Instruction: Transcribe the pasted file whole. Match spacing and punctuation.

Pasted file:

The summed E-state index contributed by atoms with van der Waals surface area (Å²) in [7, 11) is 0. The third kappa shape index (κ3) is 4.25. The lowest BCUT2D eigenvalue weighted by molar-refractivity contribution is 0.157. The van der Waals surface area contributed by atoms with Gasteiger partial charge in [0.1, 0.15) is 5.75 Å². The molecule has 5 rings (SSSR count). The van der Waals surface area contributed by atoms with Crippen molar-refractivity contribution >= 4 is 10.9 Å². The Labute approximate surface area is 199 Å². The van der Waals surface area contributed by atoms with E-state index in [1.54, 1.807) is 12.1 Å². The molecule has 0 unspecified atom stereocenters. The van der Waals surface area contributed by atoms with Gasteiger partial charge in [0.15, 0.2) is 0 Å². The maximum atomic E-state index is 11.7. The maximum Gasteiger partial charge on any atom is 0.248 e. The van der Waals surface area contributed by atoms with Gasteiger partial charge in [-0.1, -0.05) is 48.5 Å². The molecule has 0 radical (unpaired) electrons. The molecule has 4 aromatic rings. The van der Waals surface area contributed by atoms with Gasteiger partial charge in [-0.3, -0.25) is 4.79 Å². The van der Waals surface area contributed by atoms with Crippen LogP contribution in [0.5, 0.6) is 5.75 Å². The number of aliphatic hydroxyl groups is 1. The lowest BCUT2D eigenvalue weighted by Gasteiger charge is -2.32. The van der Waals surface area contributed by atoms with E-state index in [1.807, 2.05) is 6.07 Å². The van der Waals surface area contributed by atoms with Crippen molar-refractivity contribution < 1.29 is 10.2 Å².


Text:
The summed E-state index contributed by atoms with van der Waals surface area (Å²) in [7, 11) is 0. The third kappa shape index (κ3) is 4.25. The lowest BCUT2D eigenvalue weighted by molar-refractivity contribution is 0.157. The van der Waals surface area contributed by atoms with Gasteiger partial charge in [0.1, 0.15) is 5.75 Å². The molecule has 5 rings (SSSR count). The van der Waals surface area contributed by atoms with Crippen molar-refractivity contribution >= 4 is 10.9 Å². The Labute approximate surface area is 199 Å². The van der Waals surface area contributed by atoms with E-state index in [1.54, 1.807) is 12.1 Å². The molecule has 0 unspecified atom stereocenters. The van der Waals surface area contributed by atoms with Gasteiger partial charge in [0.15, 0.2) is 0 Å². The maximum atomic E-state index is 11.7. The maximum Gasteiger partial charge on any atom is 0.248 e. The van der Waals surface area contributed by atoms with Gasteiger partial charge in [-0.1, -0.05) is 48.5 Å². The molecule has 0 radical (unpaired) electrons. The molecule has 4 aromatic rings. The van der Waals surface area contributed by atoms with Gasteiger partial charge in [-0.3, -0.25) is 4.79 Å². The van der Waals surface area contributed by atoms with Crippen LogP contribution in [0.5, 0.6) is 5.75 Å². The number of aliphatic hydroxyl groups is 1. The lowest BCUT2D eigenvalue weighted by Gasteiger charge is -2.32. The van der Waals surface area contributed by atoms with E-state index in [1.807, 2.05) is 6.07 Å². The van der Waals surface area contributed by atoms with Crippen molar-refractivity contribution < 1.29 is 10.2 Å².